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0

The repository you have added (probably this one) has GCC 4.8.1 only. You can either find a repository which provides GCC 4.8.2 for Ubuntu 10.04, compile it from source, or upgrade to 14.04.


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It looks like you can download any version of GLIBC here: http://ftp.gnu.org/gnu/libc/ Then just link like any other I would think..


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The asm/errno.h header is provided by a variety of packages. Odd that gcc would require it, but you can try: sudo apt-get install linux-libc-dev You also need to tell GCC to look for an architecture and OS specific location for the headers: ../configure --build=x86_64-linux-gnu (or i386-linux-gnu for 32-bit Ubuntu). It's highly recommended when ...


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You can continue using the new g++, and specify the standard to be used: -std= Determine the language standard. This option is currently only supported when compiling C or C++. For 12.04, man g++ says: gnu++98 GNU dialect of -std=c++98. This is the default for C++ code. So compile your code with: g++ --std=gnu++98 However, man g++ on ...


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You can install g++ 4.4, 4.6 or 4.7 from the package g++-4.X. (Then compile your program with g++-4.X instead of just g++.) For reference, the default g++ version in Ubuntu 12.04 is 4.6.


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If you have a .cpp file, you can compile it with g++ and then run the compiled file. For example: g++ testfile.cpp -o testfile (The -o option tells the compiler (g++) the executable output file's name. In fact, you can change the output filename to whatever you want apart from source file name.) Then you can execute the compiled file with: ./testfile ...


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In Ubuntu you can append --help onto most commands to see more information about how to run them. In this case: $ g++ --help Usage: g++ [options] file... Options: .... You can also look at man g++ which will tell you lots more but here's the synopsis: SYNOPSIS gcc [-c|-S|-E] [-std=standard] [-g] [-pg] [-Olevel] [-Wwarn...] ...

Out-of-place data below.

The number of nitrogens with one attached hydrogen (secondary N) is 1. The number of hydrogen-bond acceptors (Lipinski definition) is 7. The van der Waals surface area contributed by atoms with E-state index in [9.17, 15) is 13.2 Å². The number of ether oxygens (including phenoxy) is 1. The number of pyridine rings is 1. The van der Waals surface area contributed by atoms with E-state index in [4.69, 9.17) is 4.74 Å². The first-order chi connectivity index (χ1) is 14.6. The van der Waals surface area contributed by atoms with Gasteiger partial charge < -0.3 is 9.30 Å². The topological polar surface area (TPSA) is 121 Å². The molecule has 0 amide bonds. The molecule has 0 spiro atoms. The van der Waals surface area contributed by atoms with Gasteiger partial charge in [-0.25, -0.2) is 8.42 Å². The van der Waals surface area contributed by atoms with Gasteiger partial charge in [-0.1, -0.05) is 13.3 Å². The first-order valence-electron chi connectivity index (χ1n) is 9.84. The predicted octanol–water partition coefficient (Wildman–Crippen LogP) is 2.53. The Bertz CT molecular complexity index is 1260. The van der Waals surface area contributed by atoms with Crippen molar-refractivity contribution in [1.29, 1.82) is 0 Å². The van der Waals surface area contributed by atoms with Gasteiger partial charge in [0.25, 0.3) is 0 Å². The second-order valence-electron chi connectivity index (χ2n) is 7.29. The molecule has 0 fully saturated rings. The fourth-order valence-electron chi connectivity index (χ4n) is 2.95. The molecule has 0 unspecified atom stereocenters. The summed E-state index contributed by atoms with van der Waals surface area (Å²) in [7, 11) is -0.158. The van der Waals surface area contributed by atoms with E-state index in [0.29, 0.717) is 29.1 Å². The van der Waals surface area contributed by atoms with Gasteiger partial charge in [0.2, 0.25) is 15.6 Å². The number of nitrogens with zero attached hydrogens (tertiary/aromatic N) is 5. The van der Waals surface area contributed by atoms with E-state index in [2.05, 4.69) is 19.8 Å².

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I think this is what you are looking for: open terminal with Ctrl+Alt+T enter which [name] (replace [name] with whatever you want) This 'which' will show you where the eecutable is saved. (something similar to /usr/bin[name]) If no message is displayed it isn't installed. To execute the programm enter [name] (replace [name] again with whatever you want) ...


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The Dash only searches for GUI programs. To use a command line program like g++ open a Terminal, either using the Dash or pressing Ctrl+Alt+T, and call the program there.


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I got tired of the error and just uninstalled java. That worked. A little extreme, but with such a small memory quota, the java VM would always be pretty useless anyway.



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